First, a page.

I have been honored with the opportunity to lead many people directly, as well as coach others who lead entire teams, ranging from first time managers all the way to CEOs. Over the years, I’ve learned many invaluable lessons, and one that continues to hold true – whether you are leading one direct report or a division of 20,000 – is that a strong and prepared leader will result in a strong and prepared team. Given the weight and importance of management, I’ve noticed a disparity in leadership training with organizations often treating it as something you simply learn by osmosis. Whether you’re new to leadership altogether or joining a new corporate team as a manager, training and preparation is key, which is why I’ve compiled tips to help leaders feel confident in propelling their teams to success.

In the first part of this three-part series, I shared tips that are crucial to creating a purpose-driven culture as a manager, like co-creating team rules, exploring the value of people outside of their work, the importance of providing clear direction and reminding your team of the why. Below are helpful resource-driven tips to use as you begin to delegate and collaborate.

Create Structure + Stability Through Tools, Processes and Roles

Nothing frustrates members of a team more than not being given the proper tools to succeed. Imagine showing up to build a house and realizing that none of the tools that you need are there…yet, this constantly happens in many professional situations. Structure and stability are critical to empowering teams to achieve their goals, and this is created through making sure they have tools, supportive processes and clearly defined roles. First, put yourself in their shoes in order to think of every tool necessary to successfully completing the job. Then, go an extra step to include your team in the discussion to make sure they are in agreement.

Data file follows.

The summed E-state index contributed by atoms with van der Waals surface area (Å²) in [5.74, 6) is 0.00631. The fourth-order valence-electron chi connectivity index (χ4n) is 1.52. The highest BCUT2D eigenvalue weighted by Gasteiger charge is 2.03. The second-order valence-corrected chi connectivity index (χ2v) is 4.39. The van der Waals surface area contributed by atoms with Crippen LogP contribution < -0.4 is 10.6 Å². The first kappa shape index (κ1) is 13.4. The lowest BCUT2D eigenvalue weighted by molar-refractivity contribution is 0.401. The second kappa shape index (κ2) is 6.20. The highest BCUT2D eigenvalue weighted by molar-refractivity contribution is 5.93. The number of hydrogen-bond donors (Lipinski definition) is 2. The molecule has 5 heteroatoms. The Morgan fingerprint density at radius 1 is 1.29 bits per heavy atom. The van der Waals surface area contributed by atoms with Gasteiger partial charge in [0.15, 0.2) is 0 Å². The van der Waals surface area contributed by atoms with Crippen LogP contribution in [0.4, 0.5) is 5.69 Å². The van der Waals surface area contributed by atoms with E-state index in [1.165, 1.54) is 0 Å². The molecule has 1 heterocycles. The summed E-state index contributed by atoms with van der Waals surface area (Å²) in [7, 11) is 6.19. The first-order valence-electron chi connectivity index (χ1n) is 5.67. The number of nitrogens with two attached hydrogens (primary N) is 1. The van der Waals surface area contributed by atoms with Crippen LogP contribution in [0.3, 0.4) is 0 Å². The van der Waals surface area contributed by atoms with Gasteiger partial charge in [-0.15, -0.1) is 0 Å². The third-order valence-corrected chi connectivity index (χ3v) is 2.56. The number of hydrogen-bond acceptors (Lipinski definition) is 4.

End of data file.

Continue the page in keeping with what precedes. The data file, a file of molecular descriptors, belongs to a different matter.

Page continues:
Next, you’ll want to define roles. One of the biggest traps for many leaders managing others is not clearly defining expectations around responsibilities. Though this can be tricky due to changing dynamics, pressures and competing priorities in today’s organizations, defining roles is incredibly important, especially as workloads surge around lean teams due to pandemic-related lay-offs or turnover. Remind your team that roles are used to streamline operations, but that everyone is a leader in their own right. This mentality and leader-centric culture will empower your team to make better decisions and take ownership of their work.

Another classic trap is telling a team member that “everything is important and it all needs to be done yesterday.” This is a fool’s errand and will only work to frustrate your team and eventually lead to lack of productivity and efficacy. Be supportive by helping your team identify the top three (max) priorities and continue to be proactive about identifying what can be postponed or delayed. And, to cap it all off, have a communication process in place in order to keep everyone informed. When doing so, consider the following factors: approach, frequency, platform and topics.